Cracking down on hate speech on Facebook


Some of Facebook's least popular pages have been scrubbed from the social media site. Pictures and jokes that encouraged violence against women angered many users. But an advertising boycott soon had Facebook rewriting its policies.

"The idea is that when you give people this ability to stay connected with all the people they care about and you make it so they can express new things with themselves or in communication with people they care about, you just open up all these new possibilities.You make it so stay connected in ways they couldn't before, they can learn about new things whether its about events going on in the world or organize new things or learn about new products or new movies or music they want to listen to. It opens up a lot of new possibility".

Facebook CEO Mark Zuckerberg

If Facebook's CEO Mark Zuckerberg is excited about the possibilities created by Facebook, he is also burdened with the responsibilities of hosting the world's largest social media site. With more than a billion users, Facebook has the daunting task of making sure its users do not violate its policies. Those policies include no harmful and hateful speech.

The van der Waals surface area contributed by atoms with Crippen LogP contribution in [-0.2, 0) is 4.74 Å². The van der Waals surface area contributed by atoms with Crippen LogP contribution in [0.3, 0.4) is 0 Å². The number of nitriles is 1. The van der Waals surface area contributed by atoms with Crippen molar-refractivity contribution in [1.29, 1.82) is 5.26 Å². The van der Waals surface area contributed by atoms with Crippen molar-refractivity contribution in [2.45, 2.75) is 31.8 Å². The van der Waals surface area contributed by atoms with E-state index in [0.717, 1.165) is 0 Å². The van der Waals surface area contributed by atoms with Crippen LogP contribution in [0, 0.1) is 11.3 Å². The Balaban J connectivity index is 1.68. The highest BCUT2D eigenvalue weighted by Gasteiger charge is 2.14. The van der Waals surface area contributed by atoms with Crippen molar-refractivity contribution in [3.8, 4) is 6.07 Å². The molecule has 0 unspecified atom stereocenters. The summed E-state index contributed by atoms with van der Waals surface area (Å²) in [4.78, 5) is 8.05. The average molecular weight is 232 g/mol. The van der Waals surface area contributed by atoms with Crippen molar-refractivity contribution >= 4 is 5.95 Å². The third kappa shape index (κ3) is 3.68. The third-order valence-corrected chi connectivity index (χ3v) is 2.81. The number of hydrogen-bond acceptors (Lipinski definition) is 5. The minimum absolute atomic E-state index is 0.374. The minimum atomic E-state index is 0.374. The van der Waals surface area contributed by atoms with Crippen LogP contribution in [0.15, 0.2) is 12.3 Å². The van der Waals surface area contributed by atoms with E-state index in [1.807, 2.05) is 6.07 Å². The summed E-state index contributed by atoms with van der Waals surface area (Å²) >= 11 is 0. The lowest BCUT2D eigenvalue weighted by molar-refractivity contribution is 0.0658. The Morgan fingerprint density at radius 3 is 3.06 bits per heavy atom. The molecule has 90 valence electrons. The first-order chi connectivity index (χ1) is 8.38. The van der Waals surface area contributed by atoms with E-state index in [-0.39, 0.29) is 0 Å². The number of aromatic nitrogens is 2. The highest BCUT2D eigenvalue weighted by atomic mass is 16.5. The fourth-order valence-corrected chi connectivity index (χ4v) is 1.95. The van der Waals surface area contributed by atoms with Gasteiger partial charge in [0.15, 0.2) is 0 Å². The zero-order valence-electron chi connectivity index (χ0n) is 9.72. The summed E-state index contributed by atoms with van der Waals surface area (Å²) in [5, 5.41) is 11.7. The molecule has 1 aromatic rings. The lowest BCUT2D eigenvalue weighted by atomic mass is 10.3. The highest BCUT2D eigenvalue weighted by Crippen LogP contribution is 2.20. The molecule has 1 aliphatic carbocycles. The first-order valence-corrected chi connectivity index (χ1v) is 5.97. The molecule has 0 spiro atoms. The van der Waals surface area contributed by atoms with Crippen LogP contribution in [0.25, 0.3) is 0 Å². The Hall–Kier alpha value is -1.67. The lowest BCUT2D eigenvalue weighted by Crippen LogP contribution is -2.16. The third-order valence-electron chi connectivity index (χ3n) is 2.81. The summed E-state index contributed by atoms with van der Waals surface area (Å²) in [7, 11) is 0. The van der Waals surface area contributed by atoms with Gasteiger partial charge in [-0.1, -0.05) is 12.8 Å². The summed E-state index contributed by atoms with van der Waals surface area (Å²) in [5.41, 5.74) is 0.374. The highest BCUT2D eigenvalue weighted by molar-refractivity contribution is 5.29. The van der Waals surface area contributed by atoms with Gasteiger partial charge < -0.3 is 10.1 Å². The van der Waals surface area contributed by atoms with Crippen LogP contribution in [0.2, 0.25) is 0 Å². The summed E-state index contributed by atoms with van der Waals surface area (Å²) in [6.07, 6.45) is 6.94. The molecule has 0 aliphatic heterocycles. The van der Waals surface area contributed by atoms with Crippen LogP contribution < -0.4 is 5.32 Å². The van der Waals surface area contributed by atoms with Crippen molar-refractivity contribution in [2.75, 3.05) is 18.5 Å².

Facebook declined our request for an interview but they did send us a statement,
which reads in part:

"In recent days, it has become clear that our systems to identify and remove hate speech have failed to work as effectively as we would like, particularly around issues of gender-based hate. We have been working over the past several months to improve our systems to respond to reports of violations and continue to work to improve them.
We appreciate the work of those who have brought the issue the additional attention it deserves, and we look forward to working with these organizations going forward."

Panel: Jaclyn Friedman / Jillian York

This week, the social media site announced it had failed to identify and remove content that glorified violence against women.... and that it will make significant changes to the way it deals with this kind of content.

An Open Letter to Facebook -- Huffington Post 

The announcement was hailed as a victory by feminist groups that campaigned against the material and even convinced advertisers to boycott Facebook.

Media Reporter for NYT, Tanzina Vega

Our next guest believes the success of this campaign to change Facebook's policy is as much about money as human rights. Tanzina Vega is the media reporter for the New York Times. She was in our New York Studio.

This segment was produced by The Current's Josh Bloch and Sujata Berry.

Last Word - US Republican Newt Gingrich

Earlier we spoke with prominent US Republican Newt Gingrich. When he was stumping for the Republican presidential nomination last year, Gingrich was asked about the Obama administration's stalling on the Keystone XL pipeline. Mr. Gingrich is a little shakey on Canadian geography, but he's given the matter some thought. Newt gets today's last word.

Other segments from today's show:

Newt Gingrich on how the GOP can take back the White House

How useful is Question Period?

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